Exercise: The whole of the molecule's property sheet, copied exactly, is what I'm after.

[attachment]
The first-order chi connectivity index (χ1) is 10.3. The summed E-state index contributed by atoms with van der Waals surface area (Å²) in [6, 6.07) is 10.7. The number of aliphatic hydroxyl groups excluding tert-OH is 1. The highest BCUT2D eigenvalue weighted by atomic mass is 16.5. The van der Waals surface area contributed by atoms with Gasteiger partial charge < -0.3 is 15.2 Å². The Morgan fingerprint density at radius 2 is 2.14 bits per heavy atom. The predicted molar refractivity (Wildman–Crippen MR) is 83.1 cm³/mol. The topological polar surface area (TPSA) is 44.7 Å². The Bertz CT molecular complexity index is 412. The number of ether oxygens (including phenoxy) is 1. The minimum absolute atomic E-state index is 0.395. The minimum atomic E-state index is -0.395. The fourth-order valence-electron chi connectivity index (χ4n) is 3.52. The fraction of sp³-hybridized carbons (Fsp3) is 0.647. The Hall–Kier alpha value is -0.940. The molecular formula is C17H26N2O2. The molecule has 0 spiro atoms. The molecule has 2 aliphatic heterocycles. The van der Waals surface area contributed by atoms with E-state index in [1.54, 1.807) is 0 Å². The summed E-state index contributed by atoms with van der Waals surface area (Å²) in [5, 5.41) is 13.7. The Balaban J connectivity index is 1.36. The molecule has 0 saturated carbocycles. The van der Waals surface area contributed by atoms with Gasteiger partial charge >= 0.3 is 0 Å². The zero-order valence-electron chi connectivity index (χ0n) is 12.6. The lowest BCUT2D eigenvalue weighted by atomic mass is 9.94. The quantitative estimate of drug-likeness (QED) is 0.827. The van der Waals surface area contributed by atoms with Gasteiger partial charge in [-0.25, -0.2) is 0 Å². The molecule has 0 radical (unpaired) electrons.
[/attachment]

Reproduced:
The first-order chi connectivity index (χ1) is 10.3. The summed E-state index contributed by atoms with van der Waals surface area (Å²) in [6, 6.07) is 10.7. The number of aliphatic hydroxyl groups excluding tert-OH is 1. The highest BCUT2D eigenvalue weighted by atomic mass is 16.5. The van der Waals surface area contributed by atoms with Gasteiger partial charge < -0.3 is 15.2 Å². The Morgan fingerprint density at radius 2 is 2.14 bits per heavy atom. The predicted molar refractivity (Wildman–Crippen MR) is 83.1 cm³/mol. The topological polar surface area (TPSA) is 44.7 Å². The Bertz CT molecular complexity index is 412. The number of ether oxygens (including phenoxy) is 1. The minimum absolute atomic E-state index is 0.395. The minimum atomic E-state index is -0.395. The fourth-order valence-electron chi connectivity index (χ4n) is 3.52. The fraction of sp³-hybridized carbons (Fsp3) is 0.647. The Hall–Kier alpha value is -0.940. The molecular formula is C17H26N2O2. The molecule has 0 spiro atoms. The molecule has 2 aliphatic heterocycles. The van der Waals surface area contributed by atoms with E-state index in [1.54, 1.807) is 0 Å². The summed E-state index contributed by atoms with van der Waals surface area (Å²) in [5, 5.41) is 13.7. The Balaban J connectivity index is 1.36. The molecule has 0 saturated carbocycles. The van der Waals surface area contributed by atoms with Gasteiger partial charge >= 0.3 is 0 Å². The zero-order valence-electron chi connectivity index (χ0n) is 12.6. The lowest BCUT2D eigenvalue weighted by atomic mass is 9.94. The quantitative estimate of drug-likeness (QED) is 0.827. The van der Waals surface area contributed by atoms with Gasteiger partial charge in [-0.25, -0.2) is 0 Å². The molecule has 0 radical (unpaired) electrons.